14 Hopes for 2014

1) Improve my teaching. I have always prided myself in being very effective in the classroom but I am conscious that there is a danger that my teaching could slide down my list of priorities. As a curriculum deputy this isn’t acceptable. In the last 2 months I have used the 5min lesson plan by @teachertoolkit for every year 9 lesson that I have delivered. This has helped make the lesson in the scheme of work more personal for the class in front of me. This along with the introduction of bell work has sharpened the T and L in my classroom (at least with my year 9s). I have sent my bell work resource to @ASTSupportAAliI to include in his toolkit. I want to try SOLO and flipped learning with my KS4 class in the new year once the CAT work is complete.

2) Start blogging. This is the start I suppose. I love the blogs of @TeacherToolkit, @headguruteacher, @johntomsett, @chrishildrew, @learningspy and @leading learner in particular. I would like to write and reflect on the teaching and learning in my own classroom (at least as a starting point).

3) Play more golf. And play some decent golf too.

4) Spend more quality time with my family.

5) Produce a better timetable in 2014. I want to learn from the errors I made and improve on my effort from 2013.

6) Work with my colleagues to produce a new teaching and learning policy. My headteacher is keen that we produce an updated version and I am working with a number of colleagues to produce something that will hopefully share some of the excellent practice happening in school to the wider staff. We all have strengths but we also all have areas where we could improve (like every teacher in every school in the world).

7) Work with colleagues to produce a new assessment, feedback and action policy. Again my headteacher wants an updated version that shares the best examples across the school. Our head of English has already presented how they assess in English and how pupils act on the feedback to redraft (very Ron Berger) and these procedures will be at the heart of the policy.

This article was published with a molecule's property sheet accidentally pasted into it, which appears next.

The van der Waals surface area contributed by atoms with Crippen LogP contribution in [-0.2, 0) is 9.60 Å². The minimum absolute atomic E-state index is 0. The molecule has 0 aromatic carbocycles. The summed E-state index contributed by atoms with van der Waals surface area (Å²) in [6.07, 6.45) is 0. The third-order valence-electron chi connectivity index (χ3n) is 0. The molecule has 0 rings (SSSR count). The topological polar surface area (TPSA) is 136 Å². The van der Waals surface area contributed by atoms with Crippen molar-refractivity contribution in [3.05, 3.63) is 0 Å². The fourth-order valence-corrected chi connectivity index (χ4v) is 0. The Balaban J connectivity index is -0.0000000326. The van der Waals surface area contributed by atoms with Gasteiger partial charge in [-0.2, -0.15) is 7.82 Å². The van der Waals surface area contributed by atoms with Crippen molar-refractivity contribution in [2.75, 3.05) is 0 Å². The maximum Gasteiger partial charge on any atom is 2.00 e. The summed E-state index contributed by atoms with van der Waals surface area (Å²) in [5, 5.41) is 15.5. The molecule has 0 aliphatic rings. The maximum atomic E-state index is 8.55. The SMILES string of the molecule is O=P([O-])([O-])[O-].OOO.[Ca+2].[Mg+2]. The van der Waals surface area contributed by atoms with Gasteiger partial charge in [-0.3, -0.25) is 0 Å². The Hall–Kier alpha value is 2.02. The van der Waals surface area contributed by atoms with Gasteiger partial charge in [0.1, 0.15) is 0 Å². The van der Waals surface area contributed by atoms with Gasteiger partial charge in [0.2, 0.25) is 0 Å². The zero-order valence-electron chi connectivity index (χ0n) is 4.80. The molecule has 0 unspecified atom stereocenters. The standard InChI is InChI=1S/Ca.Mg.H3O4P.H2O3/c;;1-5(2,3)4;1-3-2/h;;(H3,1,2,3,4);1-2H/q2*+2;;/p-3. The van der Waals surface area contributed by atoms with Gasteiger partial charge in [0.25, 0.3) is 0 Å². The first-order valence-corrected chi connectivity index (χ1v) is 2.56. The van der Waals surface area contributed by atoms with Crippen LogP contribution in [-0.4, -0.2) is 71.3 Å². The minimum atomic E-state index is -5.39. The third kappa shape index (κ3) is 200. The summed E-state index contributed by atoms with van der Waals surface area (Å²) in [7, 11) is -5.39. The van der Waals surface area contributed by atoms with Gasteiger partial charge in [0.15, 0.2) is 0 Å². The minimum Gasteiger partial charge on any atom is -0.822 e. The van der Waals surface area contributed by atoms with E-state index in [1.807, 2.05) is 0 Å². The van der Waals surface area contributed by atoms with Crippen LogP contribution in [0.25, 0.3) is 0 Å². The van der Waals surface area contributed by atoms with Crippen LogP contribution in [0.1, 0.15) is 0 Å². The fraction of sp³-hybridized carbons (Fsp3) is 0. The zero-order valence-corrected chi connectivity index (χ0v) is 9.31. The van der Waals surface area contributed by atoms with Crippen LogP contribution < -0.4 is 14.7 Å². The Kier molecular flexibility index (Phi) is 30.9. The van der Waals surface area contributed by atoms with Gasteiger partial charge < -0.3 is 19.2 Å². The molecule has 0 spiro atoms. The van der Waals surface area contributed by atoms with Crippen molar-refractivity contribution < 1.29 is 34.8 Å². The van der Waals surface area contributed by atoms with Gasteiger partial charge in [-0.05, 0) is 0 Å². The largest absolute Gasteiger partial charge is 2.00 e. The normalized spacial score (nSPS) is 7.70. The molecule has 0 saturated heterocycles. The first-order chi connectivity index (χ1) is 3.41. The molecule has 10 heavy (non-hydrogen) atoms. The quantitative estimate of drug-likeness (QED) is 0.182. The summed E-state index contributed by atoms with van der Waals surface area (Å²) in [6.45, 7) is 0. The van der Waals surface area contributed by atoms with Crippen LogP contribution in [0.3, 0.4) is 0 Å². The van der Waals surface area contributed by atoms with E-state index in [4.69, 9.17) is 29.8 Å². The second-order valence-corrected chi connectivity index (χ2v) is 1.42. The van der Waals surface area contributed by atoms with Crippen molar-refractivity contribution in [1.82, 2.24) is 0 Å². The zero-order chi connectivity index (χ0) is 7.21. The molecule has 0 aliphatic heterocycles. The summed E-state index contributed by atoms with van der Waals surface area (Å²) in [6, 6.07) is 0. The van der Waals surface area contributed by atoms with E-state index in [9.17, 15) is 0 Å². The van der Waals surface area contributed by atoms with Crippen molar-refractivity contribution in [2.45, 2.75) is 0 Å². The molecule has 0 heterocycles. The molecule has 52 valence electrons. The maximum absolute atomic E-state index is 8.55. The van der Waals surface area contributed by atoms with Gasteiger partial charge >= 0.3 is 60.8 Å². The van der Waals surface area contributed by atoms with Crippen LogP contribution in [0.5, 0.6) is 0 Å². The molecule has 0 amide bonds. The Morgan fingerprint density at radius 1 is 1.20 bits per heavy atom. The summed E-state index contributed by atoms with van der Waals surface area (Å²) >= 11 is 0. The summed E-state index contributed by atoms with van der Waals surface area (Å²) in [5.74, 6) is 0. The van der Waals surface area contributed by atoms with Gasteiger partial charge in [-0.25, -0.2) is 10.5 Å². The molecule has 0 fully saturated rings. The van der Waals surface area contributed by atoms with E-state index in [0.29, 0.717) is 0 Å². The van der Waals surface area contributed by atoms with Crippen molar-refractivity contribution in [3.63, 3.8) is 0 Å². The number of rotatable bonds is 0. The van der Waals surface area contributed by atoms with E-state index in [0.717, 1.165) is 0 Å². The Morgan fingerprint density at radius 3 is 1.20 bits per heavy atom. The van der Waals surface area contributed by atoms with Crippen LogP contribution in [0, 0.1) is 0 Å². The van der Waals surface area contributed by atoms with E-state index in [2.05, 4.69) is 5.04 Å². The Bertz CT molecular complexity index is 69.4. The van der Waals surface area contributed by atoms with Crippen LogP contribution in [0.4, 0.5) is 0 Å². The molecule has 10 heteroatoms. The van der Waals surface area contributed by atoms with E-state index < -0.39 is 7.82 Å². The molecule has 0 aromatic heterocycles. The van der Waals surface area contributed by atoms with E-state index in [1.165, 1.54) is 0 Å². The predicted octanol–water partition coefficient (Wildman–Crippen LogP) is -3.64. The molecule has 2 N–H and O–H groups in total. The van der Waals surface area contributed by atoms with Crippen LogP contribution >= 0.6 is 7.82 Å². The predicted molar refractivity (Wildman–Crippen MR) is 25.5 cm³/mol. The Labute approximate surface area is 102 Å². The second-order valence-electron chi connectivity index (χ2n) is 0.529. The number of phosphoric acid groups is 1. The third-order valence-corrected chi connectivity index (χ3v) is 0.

The policy will set out expectations and then different departments will implement them in a way that suits the learners in their subject area the best.

8) Work more efficiently.

9) Help to get the most out of current Year 11. It is a huge few months for them and I need to do my bit to help them achieve their potential and get what they need for the next step in their lives. Last year we had record results and we know this cohort can match them.

10) Make sure my Year 11 teaching group are successful in their applied science GCSE.

11) Continue to use twitter for CPD.

12) Organise internal teach meets in school to better share the excellent practice that goes on (like @BelmontTeach and their magic Mondays)

13) Continue to learn more about our staff. I am still learning about how I can help them and I am also still learning how they can help me.